Thursday, February 3, 2011

Obama Was Against RomneyCare Before He Was In Support For It

Recently, Judge Roger Vinson of the U.S. District Court for the Northern District of Florida, ruled that ObamaCare was unconstitutional in its entirety. A lot of people are making a big deal about footnote #30 in Judge Roger's Vinson's ruling because they think that the Judge himself is insinuating that Massachusetts residents are worse off under RomneyCare.

For example, the bloggers over at Cubachi are quite excited by footnote #30 because they either mistakenly or intentionally want to believe that the judge had condemned RomneyCare in his judicial holding:
In fact, he pointed to the similar individual mandate in Massachusetts — which was imposed under the state’s police power, a power the federal government does not have — and opined that the mandate there left some residents “worse off” than they had been before.
If you actually read footnote #30, you'll see it wasn't Judge Vinson who was "criticising" RomneyCare but Barak Obama. Lets look at the entire foot note #30 closely: 
"On this point, it should be emphasized that while the individual mandate was clearly “necessary and essential” to the Act as drafted, it is not “necessary and essential” to health care reform in general. It is undisputed that there are various other (Constitutional) ways to accomplish what Congress wanted to do. 
Indeed, I note that in 2008, then-Senator Obama supported a health care reform proposal that did not include an individual mandate because he was at that time strongly opposed to the idea, stating that "if a mandate was the solution, we can try that to solve homelessness by mandating everybody to buy a house.” See Interview on CNN’s American Morning, Feb. 5, 2008, transcript available at: 
In fact, he pointed to the similar individual mandate in Massachusetts --- which was imposed under the state’s police power, a power the federal government does not have --- and opined that the mandate there left some residents “worse off” than they had been before. See Christopher Lee, Simple Question Defines Complex Health Debate, Washington Post, Feb. 24, 2008, at A10 (quoting Senator Obama as saying: "In some cases, there are people [in Massachusetts] who are paying fines and still can't afford [health insurance], so now they're worse off than they were . . . They don't have health insurance, and they're paying a fine . . .”)."
The footnote clearly shows that it wasn't Judge Vinson who was criticizing RomneyCare. It was Barak Obama. Judge Vinson was simply quoting statements Barak Obama made during the 2008 elections from a CNN article and Washington Post article. In fact, here's a video clip of Obama making this point on the Ellen Degeneres show: 

Many people are missing the point that Judge Vinson is making. The judge was simply pointing out the fact that Barak Obama was flip flopping on the issue of individual mandates and the constitutionality of it under the Commerce clause. He was against the individual mandate during the 2008 Presidential primaries but now supports the individual mandate as President. He was against using the Commerce Clause to enforce the individual mandate and now President Obama is all for it.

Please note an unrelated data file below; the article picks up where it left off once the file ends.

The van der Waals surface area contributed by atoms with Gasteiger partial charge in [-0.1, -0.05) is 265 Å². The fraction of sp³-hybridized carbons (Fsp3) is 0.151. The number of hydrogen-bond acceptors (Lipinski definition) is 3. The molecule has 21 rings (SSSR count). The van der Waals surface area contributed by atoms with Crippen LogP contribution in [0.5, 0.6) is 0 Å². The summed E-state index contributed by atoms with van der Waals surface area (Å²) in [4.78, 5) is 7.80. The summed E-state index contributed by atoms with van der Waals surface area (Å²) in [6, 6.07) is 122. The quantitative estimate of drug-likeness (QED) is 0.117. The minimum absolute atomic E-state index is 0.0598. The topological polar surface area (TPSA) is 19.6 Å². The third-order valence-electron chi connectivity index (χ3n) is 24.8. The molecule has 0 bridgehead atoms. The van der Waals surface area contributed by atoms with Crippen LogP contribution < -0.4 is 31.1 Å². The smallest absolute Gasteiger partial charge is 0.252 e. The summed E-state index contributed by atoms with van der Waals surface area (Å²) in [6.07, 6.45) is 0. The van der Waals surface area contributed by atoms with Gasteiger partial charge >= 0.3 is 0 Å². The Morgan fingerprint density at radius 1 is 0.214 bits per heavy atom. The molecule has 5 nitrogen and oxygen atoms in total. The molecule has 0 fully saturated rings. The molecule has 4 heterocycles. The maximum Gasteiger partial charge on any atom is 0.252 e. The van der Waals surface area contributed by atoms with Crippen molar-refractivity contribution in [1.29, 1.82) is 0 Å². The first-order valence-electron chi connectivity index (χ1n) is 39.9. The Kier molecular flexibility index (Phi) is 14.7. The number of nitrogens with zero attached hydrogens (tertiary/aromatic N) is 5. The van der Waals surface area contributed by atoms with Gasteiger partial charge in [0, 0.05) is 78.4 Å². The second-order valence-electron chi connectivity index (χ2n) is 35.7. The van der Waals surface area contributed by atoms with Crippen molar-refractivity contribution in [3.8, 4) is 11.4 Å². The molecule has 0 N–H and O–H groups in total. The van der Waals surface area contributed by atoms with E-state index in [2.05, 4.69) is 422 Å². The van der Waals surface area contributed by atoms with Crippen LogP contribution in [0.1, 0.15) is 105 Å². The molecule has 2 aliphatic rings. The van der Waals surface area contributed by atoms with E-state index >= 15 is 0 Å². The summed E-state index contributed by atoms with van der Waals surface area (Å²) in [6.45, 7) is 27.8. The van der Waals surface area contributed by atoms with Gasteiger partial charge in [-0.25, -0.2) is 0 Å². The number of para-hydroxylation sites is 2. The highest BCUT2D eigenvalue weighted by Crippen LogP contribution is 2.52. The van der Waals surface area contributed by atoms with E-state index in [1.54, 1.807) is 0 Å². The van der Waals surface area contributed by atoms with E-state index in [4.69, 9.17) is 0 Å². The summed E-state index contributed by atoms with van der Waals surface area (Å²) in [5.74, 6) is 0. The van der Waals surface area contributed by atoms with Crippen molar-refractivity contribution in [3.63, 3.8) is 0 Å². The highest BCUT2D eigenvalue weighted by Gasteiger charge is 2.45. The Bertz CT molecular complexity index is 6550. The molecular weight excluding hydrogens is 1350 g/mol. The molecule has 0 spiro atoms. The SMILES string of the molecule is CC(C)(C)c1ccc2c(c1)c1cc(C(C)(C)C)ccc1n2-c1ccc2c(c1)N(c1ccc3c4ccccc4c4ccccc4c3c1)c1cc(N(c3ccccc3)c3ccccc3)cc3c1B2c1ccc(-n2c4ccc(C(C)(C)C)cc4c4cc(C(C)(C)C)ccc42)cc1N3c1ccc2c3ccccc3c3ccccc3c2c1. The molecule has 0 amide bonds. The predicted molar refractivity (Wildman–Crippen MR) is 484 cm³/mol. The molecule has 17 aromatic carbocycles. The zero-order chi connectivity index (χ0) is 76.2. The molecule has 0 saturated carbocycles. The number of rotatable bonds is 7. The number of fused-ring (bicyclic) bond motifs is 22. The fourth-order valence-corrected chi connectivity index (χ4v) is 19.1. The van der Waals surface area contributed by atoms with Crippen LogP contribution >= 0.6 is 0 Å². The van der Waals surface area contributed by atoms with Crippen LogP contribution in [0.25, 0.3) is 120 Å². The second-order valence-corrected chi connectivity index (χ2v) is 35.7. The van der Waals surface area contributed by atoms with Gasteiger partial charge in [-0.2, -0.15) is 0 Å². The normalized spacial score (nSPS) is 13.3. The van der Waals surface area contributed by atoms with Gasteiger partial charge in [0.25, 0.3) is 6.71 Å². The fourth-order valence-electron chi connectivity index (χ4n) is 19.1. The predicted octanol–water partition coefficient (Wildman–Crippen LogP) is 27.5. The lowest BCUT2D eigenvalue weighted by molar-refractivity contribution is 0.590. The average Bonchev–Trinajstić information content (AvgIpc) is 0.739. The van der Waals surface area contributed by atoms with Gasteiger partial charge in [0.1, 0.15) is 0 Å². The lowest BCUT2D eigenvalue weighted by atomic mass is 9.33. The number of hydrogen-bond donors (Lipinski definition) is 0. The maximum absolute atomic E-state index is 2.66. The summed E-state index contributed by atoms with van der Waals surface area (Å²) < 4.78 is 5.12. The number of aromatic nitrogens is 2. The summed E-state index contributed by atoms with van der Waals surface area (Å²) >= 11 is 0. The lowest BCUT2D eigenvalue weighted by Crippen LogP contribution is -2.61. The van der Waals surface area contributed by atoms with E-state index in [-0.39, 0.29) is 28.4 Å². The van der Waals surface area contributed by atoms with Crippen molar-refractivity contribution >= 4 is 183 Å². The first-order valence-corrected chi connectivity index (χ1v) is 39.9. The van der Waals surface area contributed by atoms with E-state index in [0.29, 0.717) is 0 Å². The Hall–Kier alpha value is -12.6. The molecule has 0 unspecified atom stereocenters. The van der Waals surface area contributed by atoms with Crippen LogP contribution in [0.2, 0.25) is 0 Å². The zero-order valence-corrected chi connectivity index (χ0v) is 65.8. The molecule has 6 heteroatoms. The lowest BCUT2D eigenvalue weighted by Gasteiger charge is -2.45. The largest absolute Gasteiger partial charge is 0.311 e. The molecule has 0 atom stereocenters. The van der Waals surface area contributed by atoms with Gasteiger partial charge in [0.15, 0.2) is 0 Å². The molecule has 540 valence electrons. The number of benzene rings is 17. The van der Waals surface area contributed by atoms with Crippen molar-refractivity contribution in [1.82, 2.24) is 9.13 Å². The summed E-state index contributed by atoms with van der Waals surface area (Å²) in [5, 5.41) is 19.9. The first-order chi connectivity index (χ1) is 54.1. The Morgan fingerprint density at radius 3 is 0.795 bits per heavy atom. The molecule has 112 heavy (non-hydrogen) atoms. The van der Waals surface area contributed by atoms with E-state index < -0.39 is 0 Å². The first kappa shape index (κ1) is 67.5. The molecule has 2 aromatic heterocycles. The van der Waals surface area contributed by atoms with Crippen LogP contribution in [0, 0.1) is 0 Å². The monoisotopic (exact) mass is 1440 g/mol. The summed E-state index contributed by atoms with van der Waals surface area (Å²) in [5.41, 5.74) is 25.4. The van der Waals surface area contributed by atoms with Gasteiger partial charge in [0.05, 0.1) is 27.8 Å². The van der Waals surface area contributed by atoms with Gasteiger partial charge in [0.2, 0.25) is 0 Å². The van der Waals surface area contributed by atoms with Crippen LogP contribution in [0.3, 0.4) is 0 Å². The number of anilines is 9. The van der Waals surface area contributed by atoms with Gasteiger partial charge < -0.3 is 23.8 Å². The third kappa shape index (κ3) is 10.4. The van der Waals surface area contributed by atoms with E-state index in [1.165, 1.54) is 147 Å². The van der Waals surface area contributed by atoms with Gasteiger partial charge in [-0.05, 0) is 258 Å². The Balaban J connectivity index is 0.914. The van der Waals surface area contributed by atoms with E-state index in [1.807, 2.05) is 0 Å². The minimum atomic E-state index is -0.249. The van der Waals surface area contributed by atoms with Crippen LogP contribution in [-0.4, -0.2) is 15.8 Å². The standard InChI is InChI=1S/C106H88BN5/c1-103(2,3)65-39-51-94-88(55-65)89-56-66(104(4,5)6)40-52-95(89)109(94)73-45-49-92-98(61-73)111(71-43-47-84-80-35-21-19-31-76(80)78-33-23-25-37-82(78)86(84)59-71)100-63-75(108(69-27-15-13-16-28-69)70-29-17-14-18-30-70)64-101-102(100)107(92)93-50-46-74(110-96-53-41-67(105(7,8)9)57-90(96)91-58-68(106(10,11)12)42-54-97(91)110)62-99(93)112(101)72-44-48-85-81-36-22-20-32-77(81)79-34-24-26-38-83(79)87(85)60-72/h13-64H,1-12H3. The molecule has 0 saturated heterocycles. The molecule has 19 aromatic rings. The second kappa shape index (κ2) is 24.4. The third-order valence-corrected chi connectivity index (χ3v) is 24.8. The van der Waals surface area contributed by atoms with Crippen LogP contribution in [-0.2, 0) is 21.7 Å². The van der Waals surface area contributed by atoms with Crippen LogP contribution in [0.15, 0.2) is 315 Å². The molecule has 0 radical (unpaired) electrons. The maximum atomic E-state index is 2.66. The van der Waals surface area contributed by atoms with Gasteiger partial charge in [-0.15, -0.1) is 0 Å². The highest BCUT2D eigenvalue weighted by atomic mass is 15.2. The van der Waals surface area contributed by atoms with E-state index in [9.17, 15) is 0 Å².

Footnote #30 is extraordinary for another reason. Not only did the Judge show that Obama flip flopped on individual mandates and the use of the Commerce clause to making the individual mandate work, he's also showing that Obama has flipped flopped on RomneyCare.

Obama was against RomneyCare in the 2008 primaries but upon becoming President, Obama is using the very program he criticized as a candidate as a model for his health care program and now has attorneys trying to defend it in court.

If Judge Visnson was trying to insinuate anything here, its that Obama has been and continues to be a flip flopper on the entire issue of health care reform, including his position on RomneyCare.


  1. One of the points that Mr. Romney made repeatedly in the past is that everyone should pay something for healthcare because the courts have ruled that everyone is entitled to show up at any emergency room and receive healthcare. To some extent, we've had socialized medicine for a long time in this country because we all pay for medical services provided to those who cannot or will not provide for their own needs. Politically, emphasizing that point is no longer popular even in conservative circles because Obamacare picked up the same mandate, but that part of "Romneycare" still makes some sense to me.

    In a similar way, Mr. Romney has said that everyone needs to pay a federal income tax at some level because everyone needs to have a stake in understanding that every program has a cost. I agree with that point of view. Much of our problem today in cutting spending is that so many voters are paying no income tax but still get to vote for the legislators who make decisions about taxing and spending. Of course these voters don't worry about too much spending because they aren't the ones who pay for the spending. That's just not a popular point to make, and Mr. Romney has backed away from making that point a little bit.


  2. That's great information Jared. Thank you for doing the research and sharing that.